After leaving Wax Lake Outlet in the morning of March 8th, we motored a short way to Black Bayou and anchored for the night. We arrived in Houma, LA the next day and tied up to the city dock. It was the first town that we had been to since leaving Kemah, and it was nice to have a few luxuries, like shore power (without it we have to rely on a small propane heater to keep us warm) and access to restaurants. Up to that point, our anchorages had been in remote areas, and we hadn't seen anyone except for the two times we filled up with diesel. We decided to stay in Houma for two nights since we had to do a few necessary chores, like laundry and re-supply the galley, and we were waiting for the weather offshore to calm down a bit.
We left Houma on March 10th with Port Fourchon, LA as our destination. We motored until we reached Terrebonne Bay, and then we were able to put up the sails and kill the engine. After two weeks of continuous motoring, we were finally able to sit in blissful silence and enjoy the ride. Soon after the wind piped up quite a bit and the seas got really rough. We decided to take the sails down and go back to motoring since I wasn't comfortable sailing in those conditions. Halfway from Cat Island Pass to Port Fourchon the engine slowly ground to a halt leaving us drifting in the bay. Without the sails up or engine on, the ability to steer is basically non-existent. Usually drifting isn't a big deal, but it was nighttime, the boat was constantly slamming down over big waves (giving both of us a touch of seasickness), there were large commercial vessels in the near distance, and we were a good two hours from land. NOT FUN, and I was way out of my comfort zone. David assumed that the rough seas had stirred up debris in the fuel tank and had clogged the fuel filter. He went below to try to unclog it while I tried to keep us pointing in one direction. It only took five minutes or so for him to clean out the filter, and then he was able to get the engine running again. My hero! We made it to the port around 2am and anchored by some very large commercial vessels.
We stayed anchored in Port Fourchon two extra nights since another round of bad weather rolled in. Our alarm was set for 6am on the 13th to get up and get ready to leave for Grand Isle, LA. Around 4am I got up to use the restroom and noticed a bright spotlight shining through one of our port lights. I looked out and saw a large vessel (200+ feet) a mere 50 feet from us. He had pulled in next to us to park sometime during the night and didn't seem to care that our boat could swing on the anchor and hit him. David radioed the captain, and he basically told David that he's not moving and to go anchor somewhere else. Jerk! There could have been some serious damage to our boat if we had hit him so in a matter of few minutes, we pulled up the anchor and headed to Grand Isle. There was no point going through the trouble of finding another spot to anchor. We arrived in Grand Isle around noon and docked at Sand Dollar Marina for the night. We enjoyed a dinner at Star Fish and a drink at Island Daiquiri before heading for bed.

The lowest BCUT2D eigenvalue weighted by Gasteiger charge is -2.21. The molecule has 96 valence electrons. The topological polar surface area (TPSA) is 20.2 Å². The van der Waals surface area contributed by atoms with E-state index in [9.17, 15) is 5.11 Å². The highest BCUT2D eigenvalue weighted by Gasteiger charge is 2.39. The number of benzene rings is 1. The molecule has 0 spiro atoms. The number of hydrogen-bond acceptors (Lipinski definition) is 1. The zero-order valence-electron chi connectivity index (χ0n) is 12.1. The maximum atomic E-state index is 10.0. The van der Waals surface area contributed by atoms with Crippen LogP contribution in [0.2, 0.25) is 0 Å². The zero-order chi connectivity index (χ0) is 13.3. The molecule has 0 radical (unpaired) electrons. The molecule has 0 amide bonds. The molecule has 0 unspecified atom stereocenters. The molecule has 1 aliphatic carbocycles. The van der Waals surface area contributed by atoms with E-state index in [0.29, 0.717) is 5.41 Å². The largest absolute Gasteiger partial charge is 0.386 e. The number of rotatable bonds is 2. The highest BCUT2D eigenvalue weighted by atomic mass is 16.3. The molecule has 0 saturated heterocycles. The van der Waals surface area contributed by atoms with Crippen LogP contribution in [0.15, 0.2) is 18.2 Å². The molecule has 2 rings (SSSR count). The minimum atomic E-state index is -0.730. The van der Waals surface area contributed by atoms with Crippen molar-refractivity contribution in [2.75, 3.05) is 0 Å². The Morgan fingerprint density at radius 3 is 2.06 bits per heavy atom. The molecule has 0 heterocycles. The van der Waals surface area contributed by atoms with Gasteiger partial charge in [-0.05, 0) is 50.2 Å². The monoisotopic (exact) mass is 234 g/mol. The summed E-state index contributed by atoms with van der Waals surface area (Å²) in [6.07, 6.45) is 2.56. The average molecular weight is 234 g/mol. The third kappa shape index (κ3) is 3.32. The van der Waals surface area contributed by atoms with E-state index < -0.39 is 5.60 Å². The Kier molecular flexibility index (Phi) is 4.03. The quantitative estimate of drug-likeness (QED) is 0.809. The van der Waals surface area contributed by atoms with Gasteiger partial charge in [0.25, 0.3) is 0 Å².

The next morning we left for Port Eads, which was a couple miles up the Mississippi River. We reached the mouth of the Mississippi around 10pm and had spotted the buoys that marked the channel. As we are about to turn into the channel, fog suddenly enveloped us and the buoy lights that were guiding us disappeared from sight. At this point, we had been through so many trying situations that it didn't even bother me. David turned back around to open water and luckily found a shallow open water anchorage. Although it wasn't protected from wind or waves, the seas were calm that night, and we only experienced some mild rolling.
We left for Dauphin Island, AL the next morning, which was our first overnight sail and would be our first beach anchorage. Everything went smoothly, and we arrived in the afternoon on the 17th. I was pleasantly surprised to see white sand beaches when we arrived. We had spent so much time in Louisiana and the swamp, and I didn't expect Alabama to have pretty beaches. Things were definitely getting better! The next day we took our dingy ashore for the first time, had breakfast at a nearby restaurant, and headed for a marina a short distance away to pick up a package we had shipped to them.
On the 19th, we left for Fort McRee Cove near Pensacola, FL and enjoyed a great sail about a mile from the beach. There was literally a line in the water that we crossed over that went from murky brown water to clear blue water. We could see the bottom when we were sailing in about 10 feet of water. Since we were in clear open water and our tank of fresh water was low, we decided to see if our watermaker worked. It's a reverse osmosis desalinator and produces 3.4 gallons of fresh water an hour. I cleaned out the hoses since there was some mold/algae growing in them, turned it on, and hoped for the best. The watermaker came with the boat, and if it didn't work, we wouldn't be replacing it since the price tag of a new one is around $4000. It's not necessary to have, but it makes life a lot easier not worrying about running out of fresh water. It thankfully worked, and the water it produced tasted great. We arrived at a serene anchorage around 7pm and had the company of a couple of other boats and a few dolphins.
This morning, the 20th, we woke up to white sand beaches and clear pretty water. There were people out on the beach enjoying the sun rise and looking for shells. This is what I had been waiting for! We had crossed LA, MS, AL and were finally in FL. We are currently at Lost Key Marina in Pensacola and plan on leaving in the morning to go to Destin, which is about an twelve hour trip. I can't wait!!!!